We will then present computational linguistic experiments, where we will parse the poetic structures and the non poetic ones. From the analysis of four parsers of Italian we will try to ascertain whether noncanonical structures – both unusual ones from poetry and usual ones from common written text - are possibly parsed and if not why. To that purpose we will make a detailed analysis and comparison of the output of the best four online parsers in order to check what has been parsed correctly and the type of mistake they made. We will then end up with a section on Getarun, the system created at the Computational Linguistics Laboratory of Ca' Foscari University that is organized in a pipeline of modules containing a parser but also semantic and pragmatic modules to mimick language understanding and computes language complexity. We will show some of the output from Getarun and explain its technique.

Descriptive vs Theoretical and Computational Linguistics

We will start our analysis from what are usually regarded rhetorical figures in poetry and part of descriptive linguistic approaches. These approaches describe phenomena characterized by special linguistic usage such as the ones listed below and then highlight the linguistic components without however explaining the structural processes underlying its deep nature. Typical descriptive labels for such rhetorical figures are the following ones: Enallage and Hypallage which are specifically meaning displacement at word level, through a transfer in the use of grammatical categories. And Hyperbaton (Tmesis) and Anastrophe (see ,180; , 227), which do the same but at a syntactic structural level. In our interpretation of these structures we will base our hypothesis on the book on Latin Word Order published by Devine, A. M. & Laurence D. Stephens, in 2006 (hence D&L).

What we will then assume is that Italian poetry has inherited directly from Latin the possibility to create rhetorical figures which directly resemble Latin ones. In Italian, the first poet to use some of them consistently both at a linguistic and at a poetic level was Dante, followed by Petrarca and the other poets of the same period. In the small dataset we will be using taken from more recent poets, there will be many examples that can only be traced back to Latin.

As D&L also assume, these rhetorical figures induce a displacement of information and are thus responsible for the semantic interpretation to assign to the stanza and the poem containing these non-linear or non-canonical structures. This interpretation hinges upon a syntactic theory and is strictly linked to semantics and pragmatics. From a theoretical point of view, syntax is regarded as the necessary intermediate level that allows to go from single words and sentences to their meaning. In our poetry, there is the need to redistribute semantic information in such a way to highlight or focus on some linguistic element in isolation rather than in their canonical position.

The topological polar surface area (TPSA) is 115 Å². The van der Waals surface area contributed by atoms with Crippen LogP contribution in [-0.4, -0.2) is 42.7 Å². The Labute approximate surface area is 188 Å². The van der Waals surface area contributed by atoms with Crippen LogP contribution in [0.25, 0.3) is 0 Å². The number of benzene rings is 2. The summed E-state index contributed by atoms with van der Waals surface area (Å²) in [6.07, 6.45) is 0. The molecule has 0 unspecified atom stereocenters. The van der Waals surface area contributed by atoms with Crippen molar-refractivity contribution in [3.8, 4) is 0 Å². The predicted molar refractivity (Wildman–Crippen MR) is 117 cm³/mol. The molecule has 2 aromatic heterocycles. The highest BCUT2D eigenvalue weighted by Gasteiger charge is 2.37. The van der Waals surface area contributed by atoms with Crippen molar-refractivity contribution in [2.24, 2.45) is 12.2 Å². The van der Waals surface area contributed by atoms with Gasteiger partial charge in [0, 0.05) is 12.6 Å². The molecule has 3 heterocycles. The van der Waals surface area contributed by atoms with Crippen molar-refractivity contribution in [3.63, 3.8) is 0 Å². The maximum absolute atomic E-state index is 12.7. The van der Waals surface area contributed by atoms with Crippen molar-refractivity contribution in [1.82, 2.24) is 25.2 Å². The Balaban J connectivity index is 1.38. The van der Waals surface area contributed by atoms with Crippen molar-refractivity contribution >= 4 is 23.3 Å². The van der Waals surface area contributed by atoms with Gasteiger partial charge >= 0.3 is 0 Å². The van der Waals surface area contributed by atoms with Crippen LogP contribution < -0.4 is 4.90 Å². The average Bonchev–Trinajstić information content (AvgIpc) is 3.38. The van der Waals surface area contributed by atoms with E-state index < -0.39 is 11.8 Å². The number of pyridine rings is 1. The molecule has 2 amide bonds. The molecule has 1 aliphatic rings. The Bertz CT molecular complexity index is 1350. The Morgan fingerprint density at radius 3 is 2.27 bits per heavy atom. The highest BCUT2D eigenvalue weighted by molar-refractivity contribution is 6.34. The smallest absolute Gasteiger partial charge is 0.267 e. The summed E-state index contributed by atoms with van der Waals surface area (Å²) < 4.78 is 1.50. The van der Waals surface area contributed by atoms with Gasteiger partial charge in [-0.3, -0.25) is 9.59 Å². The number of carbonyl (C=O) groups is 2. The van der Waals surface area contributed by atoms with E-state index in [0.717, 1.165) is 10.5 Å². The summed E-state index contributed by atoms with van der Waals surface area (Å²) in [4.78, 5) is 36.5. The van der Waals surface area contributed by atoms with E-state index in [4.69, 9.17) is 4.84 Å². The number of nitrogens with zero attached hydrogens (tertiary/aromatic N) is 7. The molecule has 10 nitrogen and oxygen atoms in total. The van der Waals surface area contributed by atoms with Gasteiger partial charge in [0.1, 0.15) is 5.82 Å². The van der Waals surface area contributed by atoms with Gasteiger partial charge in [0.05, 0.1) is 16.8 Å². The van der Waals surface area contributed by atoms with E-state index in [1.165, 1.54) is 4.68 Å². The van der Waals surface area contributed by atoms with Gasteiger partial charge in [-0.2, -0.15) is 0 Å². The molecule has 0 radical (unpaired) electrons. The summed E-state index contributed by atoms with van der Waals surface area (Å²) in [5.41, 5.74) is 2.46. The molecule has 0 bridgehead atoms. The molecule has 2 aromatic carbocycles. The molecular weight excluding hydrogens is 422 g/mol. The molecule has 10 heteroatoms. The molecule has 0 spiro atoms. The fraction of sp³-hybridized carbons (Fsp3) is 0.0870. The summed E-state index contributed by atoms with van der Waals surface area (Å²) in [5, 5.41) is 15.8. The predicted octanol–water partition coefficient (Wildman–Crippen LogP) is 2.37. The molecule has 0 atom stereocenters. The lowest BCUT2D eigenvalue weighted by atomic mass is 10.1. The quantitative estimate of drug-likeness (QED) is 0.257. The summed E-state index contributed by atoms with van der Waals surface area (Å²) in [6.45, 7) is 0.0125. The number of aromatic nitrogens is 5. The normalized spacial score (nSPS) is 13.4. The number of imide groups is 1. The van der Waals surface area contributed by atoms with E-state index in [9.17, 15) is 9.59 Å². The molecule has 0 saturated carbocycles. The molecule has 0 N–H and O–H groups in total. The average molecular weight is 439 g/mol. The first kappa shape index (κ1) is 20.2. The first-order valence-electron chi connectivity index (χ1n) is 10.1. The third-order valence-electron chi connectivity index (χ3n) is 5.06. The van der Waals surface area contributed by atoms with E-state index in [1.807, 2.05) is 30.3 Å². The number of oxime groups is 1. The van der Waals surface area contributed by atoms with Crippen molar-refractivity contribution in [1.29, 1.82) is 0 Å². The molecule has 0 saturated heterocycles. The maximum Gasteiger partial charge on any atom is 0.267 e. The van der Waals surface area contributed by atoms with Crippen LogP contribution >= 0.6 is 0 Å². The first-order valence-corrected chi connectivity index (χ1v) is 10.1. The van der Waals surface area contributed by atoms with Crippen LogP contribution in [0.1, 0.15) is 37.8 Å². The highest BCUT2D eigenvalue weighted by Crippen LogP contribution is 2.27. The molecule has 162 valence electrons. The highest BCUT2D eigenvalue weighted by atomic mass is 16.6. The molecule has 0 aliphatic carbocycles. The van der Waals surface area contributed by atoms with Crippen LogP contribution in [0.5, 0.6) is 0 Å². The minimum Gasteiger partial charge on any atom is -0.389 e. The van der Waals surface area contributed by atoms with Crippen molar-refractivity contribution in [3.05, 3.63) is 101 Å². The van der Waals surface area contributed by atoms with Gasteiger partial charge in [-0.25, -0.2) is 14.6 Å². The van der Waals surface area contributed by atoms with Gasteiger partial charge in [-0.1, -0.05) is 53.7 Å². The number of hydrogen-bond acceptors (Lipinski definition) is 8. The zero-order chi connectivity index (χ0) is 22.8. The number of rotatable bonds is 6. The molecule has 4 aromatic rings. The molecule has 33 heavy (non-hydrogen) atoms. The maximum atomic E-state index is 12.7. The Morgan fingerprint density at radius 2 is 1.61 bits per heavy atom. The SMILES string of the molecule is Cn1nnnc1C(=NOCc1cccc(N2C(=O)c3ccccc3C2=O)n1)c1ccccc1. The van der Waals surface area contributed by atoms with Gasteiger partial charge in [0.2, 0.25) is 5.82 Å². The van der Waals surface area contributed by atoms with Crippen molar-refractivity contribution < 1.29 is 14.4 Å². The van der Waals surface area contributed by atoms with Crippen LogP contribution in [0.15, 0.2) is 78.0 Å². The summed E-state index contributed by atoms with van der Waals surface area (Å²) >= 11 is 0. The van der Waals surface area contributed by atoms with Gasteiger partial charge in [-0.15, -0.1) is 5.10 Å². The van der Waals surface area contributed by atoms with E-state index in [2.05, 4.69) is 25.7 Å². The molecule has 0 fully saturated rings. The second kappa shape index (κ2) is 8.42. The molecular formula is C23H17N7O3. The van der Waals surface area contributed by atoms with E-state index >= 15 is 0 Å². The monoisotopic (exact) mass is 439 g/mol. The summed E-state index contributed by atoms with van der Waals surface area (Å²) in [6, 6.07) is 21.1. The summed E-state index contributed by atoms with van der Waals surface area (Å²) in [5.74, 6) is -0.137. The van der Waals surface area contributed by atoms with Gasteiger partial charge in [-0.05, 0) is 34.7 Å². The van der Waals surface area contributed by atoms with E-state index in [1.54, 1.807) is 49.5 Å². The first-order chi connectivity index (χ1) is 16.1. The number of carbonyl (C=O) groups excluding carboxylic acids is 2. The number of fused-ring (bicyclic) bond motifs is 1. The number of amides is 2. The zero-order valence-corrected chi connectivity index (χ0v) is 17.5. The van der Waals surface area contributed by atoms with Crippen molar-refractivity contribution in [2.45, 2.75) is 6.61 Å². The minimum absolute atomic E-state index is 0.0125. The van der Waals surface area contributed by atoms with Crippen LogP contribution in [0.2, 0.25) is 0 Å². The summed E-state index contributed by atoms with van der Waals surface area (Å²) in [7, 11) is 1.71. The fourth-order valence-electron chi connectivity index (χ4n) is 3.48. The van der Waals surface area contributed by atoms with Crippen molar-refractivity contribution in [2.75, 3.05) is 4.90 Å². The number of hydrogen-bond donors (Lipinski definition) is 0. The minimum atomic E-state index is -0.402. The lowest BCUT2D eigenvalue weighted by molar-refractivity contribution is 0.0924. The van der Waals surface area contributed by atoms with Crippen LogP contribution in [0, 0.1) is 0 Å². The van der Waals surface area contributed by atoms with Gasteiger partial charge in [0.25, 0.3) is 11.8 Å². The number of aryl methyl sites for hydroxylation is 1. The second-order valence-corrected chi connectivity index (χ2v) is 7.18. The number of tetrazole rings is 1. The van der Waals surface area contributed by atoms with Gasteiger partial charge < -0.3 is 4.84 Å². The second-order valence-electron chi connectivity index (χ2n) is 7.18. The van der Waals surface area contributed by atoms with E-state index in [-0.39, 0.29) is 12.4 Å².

We will start now by presenting short excerpts made by just a few lines taken from the poems we intend to analyze. Some of the examples below are cases of hyperbaton, i.e. focussing by dislocation of portion of a constituent, typically an adjective from a noun phrase or a main verb from a verbal complex:

i. Adjective Extraction

... Insieme sgraneremo altro rosario,

diverse pregheremo orazïoni,

F.M.Martini, Vigilia di partenza, p.88

ii.“... mentre ripenso, pallida, una gota,

mentre rivedo, piccola, un’effigie”

M.Moretti, La malinconia, p.94

iii. Lexical Verb Extraction + Subject Right Dislocation

...E il tuo soggiorno un verde

giardino io penso, ove con te riprendere

può a conversare l’anima fanciulla,

U.Saba, Preghiera alla madre, p. 336

In i. a quantified adjective is preposed out of the VP and of the Object NP orazïoni; in ii. the adjective is locally anteposed out of the Object NP and repeated twice; in iii a peculiar case which involves the main Verb riprendere which is preposed from the VP up in CP. Now hyperbaton is usually defined as a case of rhetorical figure in which two words which should stay close together are being separated by inserting other material. This definition is clearly defective of any linguistic information. Discontinuous or displaced constituents can be characterised by an extended number of different syntactic and semantic types which sometimes go against the principles of any linguistic theory. For example, Adjective extraction (anteposition) - which can be regarded as the best example of hyperbaton also in Latin - is not allowed in any linguistic theory. This principle was stated already in the ‘60s. It is formulated by saying that no constituent on the Left Branch of a Noun Phrase can be extracted from that NP. In particular, the adjective, belonging to the specifier of NP should stay there. The example in iii. is even more complex to explain in theoretical term: a member of the verbal complex, the main verbal infinitival, presumably positioned inside a VP is extracted and anteposed, and still receives an interpretation.

We will show below appropriate linguistic descriptions for all of these cases. What is important to note, is the suspension of the meaning creation process that intervenes every time one of such examples is encountered. The reader is obliged to stop and reconsider the previous lines before continuing reading. We show now other examples taken this time from classical Italian literature which can be regarded are as extreme as the ones we saw before.

iv. io parlo de' begli occhi e del bel volto,

che gli hanno il cor di mezzo il petto tolto.

(L. Ariosto, Orlando furioso, C. VIII, vv. 639-640)